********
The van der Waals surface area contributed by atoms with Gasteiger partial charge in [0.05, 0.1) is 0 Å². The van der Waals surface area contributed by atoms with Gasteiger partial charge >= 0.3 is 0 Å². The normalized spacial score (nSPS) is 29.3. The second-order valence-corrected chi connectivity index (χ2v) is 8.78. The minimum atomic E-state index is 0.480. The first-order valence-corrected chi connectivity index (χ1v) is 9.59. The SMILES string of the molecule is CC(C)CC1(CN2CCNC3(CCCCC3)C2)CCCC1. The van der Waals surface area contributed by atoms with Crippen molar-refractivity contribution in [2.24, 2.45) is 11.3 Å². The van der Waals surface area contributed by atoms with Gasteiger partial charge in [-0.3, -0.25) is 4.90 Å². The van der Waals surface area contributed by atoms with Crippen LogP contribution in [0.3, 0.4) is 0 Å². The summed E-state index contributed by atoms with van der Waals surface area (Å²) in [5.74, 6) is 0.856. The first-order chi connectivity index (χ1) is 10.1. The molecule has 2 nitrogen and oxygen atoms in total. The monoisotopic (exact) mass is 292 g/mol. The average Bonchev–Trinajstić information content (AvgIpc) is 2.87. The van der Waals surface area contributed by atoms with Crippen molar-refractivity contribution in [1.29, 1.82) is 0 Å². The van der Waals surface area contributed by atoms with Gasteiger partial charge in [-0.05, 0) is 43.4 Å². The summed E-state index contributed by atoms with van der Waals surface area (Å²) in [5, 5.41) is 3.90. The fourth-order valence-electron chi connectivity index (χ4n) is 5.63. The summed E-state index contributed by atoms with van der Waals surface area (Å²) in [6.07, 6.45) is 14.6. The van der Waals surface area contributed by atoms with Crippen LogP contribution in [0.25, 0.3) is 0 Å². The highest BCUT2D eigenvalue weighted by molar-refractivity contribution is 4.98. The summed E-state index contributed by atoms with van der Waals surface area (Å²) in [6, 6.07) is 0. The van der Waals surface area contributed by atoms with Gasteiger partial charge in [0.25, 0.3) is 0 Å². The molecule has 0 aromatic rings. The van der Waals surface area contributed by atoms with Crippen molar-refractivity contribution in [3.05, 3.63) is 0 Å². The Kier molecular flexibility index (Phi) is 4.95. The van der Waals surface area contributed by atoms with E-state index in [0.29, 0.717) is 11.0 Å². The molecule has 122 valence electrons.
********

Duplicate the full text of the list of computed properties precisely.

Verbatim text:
The van der Waals surface area contributed by atoms with Gasteiger partial charge in [0.05, 0.1) is 0 Å². The van der Waals surface area contributed by atoms with Gasteiger partial charge >= 0.3 is 0 Å². The normalized spacial score (nSPS) is 29.3. The second-order valence-corrected chi connectivity index (χ2v) is 8.78. The minimum atomic E-state index is 0.480. The first-order valence-corrected chi connectivity index (χ1v) is 9.59. The SMILES string of the molecule is CC(C)CC1(CN2CCNC3(CCCCC3)C2)CCCC1. The van der Waals surface area contributed by atoms with Crippen molar-refractivity contribution in [2.24, 2.45) is 11.3 Å². The van der Waals surface area contributed by atoms with Gasteiger partial charge in [-0.3, -0.25) is 4.90 Å². The van der Waals surface area contributed by atoms with Crippen LogP contribution in [0.3, 0.4) is 0 Å². The summed E-state index contributed by atoms with van der Waals surface area (Å²) in [5.74, 6) is 0.856. The first-order chi connectivity index (χ1) is 10.1. The molecule has 2 nitrogen and oxygen atoms in total. The monoisotopic (exact) mass is 292 g/mol. The average Bonchev–Trinajstić information content (AvgIpc) is 2.87. The van der Waals surface area contributed by atoms with Crippen molar-refractivity contribution in [1.29, 1.82) is 0 Å². The van der Waals surface area contributed by atoms with Gasteiger partial charge in [-0.05, 0) is 43.4 Å². The summed E-state index contributed by atoms with van der Waals surface area (Å²) in [5, 5.41) is 3.90. The fourth-order valence-electron chi connectivity index (χ4n) is 5.63. The summed E-state index contributed by atoms with van der Waals surface area (Å²) in [6.07, 6.45) is 14.6. The van der Waals surface area contributed by atoms with Crippen LogP contribution in [0.25, 0.3) is 0 Å². The highest BCUT2D eigenvalue weighted by molar-refractivity contribution is 4.98. The summed E-state index contributed by atoms with van der Waals surface area (Å²) in [6, 6.07) is 0. The van der Waals surface area contributed by atoms with Gasteiger partial charge in [0.25, 0.3) is 0 Å². The molecule has 0 aromatic rings. The van der Waals surface area contributed by atoms with Crippen molar-refractivity contribution in [3.05, 3.63) is 0 Å². The Kier molecular flexibility index (Phi) is 4.95. The van der Waals surface area contributed by atoms with E-state index in [0.29, 0.717) is 11.0 Å². The molecule has 122 valence electrons.